What you need to know to prevent becoming the next United Airlines victim

If you’re ever on an overbooked flight in which volunteers are needed, be prepared to negotiate.

By
April 12, 2017 11:57
3 minute read.

Passenger dragged off United Airlines flight after it was overbooked , April 11, 2017 (REUTERS)

Passenger dragged off United Airlines flight after it was overbooked , April 11, 2017 (REUTERS)

What happened last Sunday at O’Hare International Airport on a United Airlines flight from Chicago to Louisville will tarnish all the goodwill that United has earned with their new CEO, Oscar Munoz, over the past year.

A male passenger was ordered to give up his seat because it was oversold and the airline gate crew could not get anyone to volunteer to give up their seats. United needed four unoccupied seats for flight crew who were enroute to their next shift. Overbooking on airlines happens more often than you may be aware of -- during holidays seasons like Passover and Easter it’s even more common.

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Computer models are designed to calculate how many booked passengers will be no-shows due to illness or other reasons and overbook flights in an attempt to maximize their revenue. Reservation systems utilize these programs and permit overbooking of planes even when the seat map shows no seats available.

Sadly the algorithms employed by most airlines have a high level of error evidenced by the quite common request from airlines seeking volunteers to give up their seats. Airlines lose millions of dollars due to overbooking and the costs incurred in compensating passengers.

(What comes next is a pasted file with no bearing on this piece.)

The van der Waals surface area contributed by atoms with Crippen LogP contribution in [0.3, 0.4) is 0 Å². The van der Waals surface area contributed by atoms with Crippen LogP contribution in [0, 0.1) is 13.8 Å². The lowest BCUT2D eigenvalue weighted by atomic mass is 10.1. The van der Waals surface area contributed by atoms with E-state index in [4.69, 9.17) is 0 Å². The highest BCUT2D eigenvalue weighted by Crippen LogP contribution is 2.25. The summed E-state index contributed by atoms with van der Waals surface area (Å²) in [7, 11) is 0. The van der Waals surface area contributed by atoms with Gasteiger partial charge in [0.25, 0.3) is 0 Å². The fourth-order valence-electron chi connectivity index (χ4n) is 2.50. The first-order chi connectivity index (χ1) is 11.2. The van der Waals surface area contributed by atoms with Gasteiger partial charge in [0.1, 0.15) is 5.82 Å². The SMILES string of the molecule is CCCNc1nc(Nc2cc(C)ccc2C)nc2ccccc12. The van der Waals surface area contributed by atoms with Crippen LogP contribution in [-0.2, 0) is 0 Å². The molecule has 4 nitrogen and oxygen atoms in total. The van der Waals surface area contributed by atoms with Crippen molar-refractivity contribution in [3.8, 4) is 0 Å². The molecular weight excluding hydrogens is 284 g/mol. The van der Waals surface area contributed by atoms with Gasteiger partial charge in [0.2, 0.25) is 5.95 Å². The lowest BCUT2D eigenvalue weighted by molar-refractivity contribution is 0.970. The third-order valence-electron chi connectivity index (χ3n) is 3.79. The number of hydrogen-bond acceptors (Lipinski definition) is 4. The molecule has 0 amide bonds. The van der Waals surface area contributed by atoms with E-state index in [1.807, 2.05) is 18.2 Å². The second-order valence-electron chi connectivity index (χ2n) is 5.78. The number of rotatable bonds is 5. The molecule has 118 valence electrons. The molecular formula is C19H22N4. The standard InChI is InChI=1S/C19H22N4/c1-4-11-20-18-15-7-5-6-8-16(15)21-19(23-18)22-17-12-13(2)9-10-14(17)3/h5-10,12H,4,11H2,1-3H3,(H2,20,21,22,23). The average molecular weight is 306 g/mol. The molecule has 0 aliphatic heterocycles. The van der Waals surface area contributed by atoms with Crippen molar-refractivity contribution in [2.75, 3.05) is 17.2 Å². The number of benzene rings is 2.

United Airlines started its plea to get passengers off the flight with a $400 offer, then raised it to $800 plus an overnight stay in a hotel as the next United flight was not for another 24 hours.

Still no takers. No doubt the flight staff was a bit surprised that on an 80-minute flight, nobody jumped at the offer. In fact, it’s curious why none of the nearly eighty passengers weren’t interested.

I’m guessing that the communication of their quite generous offer didn’t so much fall on deaf ears but that very few passengers heard it before they boarded the aircraft. Why they didn’t go higher or offer to move passengers to another airlines' flight will be investigated in depth at their headquarters.

From top to bottom it was an exercise in futility that was implemented poorly. That their procedures allowed it to transpire and that the initial statements from United were so tepid will harm the airline's reputation far more than the short term financial loss in their stock.

An internal memo to employees, commending the flight crew for following proper procedures, only deepened the crisis. Only after 48 hours, did Oscar Munoz call the incident “truly horrific,’ apologized to the passenger and promised a full review of United’s procedures for handling customers on oversold flights.

If you’re ever on an overbooked flight in which volunteers are needed, be prepared to negotiate. And to negotiate hard. Make sure you’re getting hard cash, not some credit toward a future flight. This is imperative unless you know you’ll be flying that same airline in the future.

If the offer is a voucher, make sure that it’s transferable to anyone. Guarantee that you have a seat, with boarding passes on the new flight. If you need vouchers for food and drink or a hotel voucher, double check that it’s included in your deal.

Never change your plans until the plane leaves without you. Don’t leave the airline counter until you’ve checked and rechecked that you have all the documentation necessary for your new trip.

Overbooking happens, passengers will get bumped. Your role is to be prepared ahead of time so you can react accordingly and, while helping out the airline, get the full compensation you deserve.

Mark Feldman is the CEO of Ziontours, Jerusalem. For questions and comments email him at [email protected]


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